Thus, as Republicans think about attempting to come up with a cogent alternative to Medicare-for-All, the need to pay attention to potential disruption is real.

Intellectually won of the more solid such right-of-center constructs comes from Avik Roy who argues a model like Switzerland is a logical next step for reforming how we provide health care coverage in America. It’s a strong model, but would involve a lot of disruption.

At the same time, Roy proposes an interesting set of changes to how the federal government deals with the major issue of rising hospital costs (a key factor in the rising cost of coverage). Surprise: it involves more government intervention, at least for now, because government has allowed hospitals to become too concentrated and accrue excessive pricing power. Thus, government needs to correct its own error.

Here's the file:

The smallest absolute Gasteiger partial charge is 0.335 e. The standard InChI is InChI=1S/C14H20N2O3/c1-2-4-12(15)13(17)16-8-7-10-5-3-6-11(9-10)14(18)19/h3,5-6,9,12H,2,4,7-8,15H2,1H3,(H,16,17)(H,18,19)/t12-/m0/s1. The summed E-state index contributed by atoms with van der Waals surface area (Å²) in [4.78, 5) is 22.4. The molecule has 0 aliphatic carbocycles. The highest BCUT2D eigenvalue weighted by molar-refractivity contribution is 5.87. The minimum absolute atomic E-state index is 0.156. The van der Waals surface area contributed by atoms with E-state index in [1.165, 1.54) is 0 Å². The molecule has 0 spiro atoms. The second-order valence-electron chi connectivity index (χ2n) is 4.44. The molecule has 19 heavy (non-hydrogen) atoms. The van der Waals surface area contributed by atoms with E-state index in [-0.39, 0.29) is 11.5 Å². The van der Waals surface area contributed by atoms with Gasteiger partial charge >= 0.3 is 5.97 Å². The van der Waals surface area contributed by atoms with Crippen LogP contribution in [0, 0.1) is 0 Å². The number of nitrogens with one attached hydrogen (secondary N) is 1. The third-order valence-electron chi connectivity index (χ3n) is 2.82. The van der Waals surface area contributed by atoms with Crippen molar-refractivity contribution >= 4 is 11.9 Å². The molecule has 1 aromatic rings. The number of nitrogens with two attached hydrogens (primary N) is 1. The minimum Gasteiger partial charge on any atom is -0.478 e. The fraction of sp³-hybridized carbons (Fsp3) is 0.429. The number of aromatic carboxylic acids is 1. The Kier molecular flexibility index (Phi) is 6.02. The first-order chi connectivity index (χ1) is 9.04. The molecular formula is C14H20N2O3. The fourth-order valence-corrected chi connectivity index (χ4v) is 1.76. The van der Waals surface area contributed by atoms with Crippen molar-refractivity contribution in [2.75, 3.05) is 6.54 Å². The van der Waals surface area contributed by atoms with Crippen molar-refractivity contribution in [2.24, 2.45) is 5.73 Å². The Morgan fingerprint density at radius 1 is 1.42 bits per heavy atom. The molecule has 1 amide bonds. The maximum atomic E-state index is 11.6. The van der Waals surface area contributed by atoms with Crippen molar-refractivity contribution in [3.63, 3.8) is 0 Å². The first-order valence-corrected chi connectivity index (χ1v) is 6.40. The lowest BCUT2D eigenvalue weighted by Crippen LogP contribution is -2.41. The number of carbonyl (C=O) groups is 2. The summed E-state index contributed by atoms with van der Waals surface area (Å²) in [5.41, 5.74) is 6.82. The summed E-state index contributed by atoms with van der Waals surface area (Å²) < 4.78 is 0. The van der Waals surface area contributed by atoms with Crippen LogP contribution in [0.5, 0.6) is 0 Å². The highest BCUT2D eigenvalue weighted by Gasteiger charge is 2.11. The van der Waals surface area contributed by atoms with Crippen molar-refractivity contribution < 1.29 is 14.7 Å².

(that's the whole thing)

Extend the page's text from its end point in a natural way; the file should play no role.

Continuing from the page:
Whether one agrees with that particular solution or not, getting at the issues of costs, including bipartisan approaches to restraining prescription drug costs, rather than continuing to disrupt how many Americans get their coverage appears to be a more politically prudent option for now, even if it leaves some major, distorting problems in the health care system relatively unaddressed in the near future.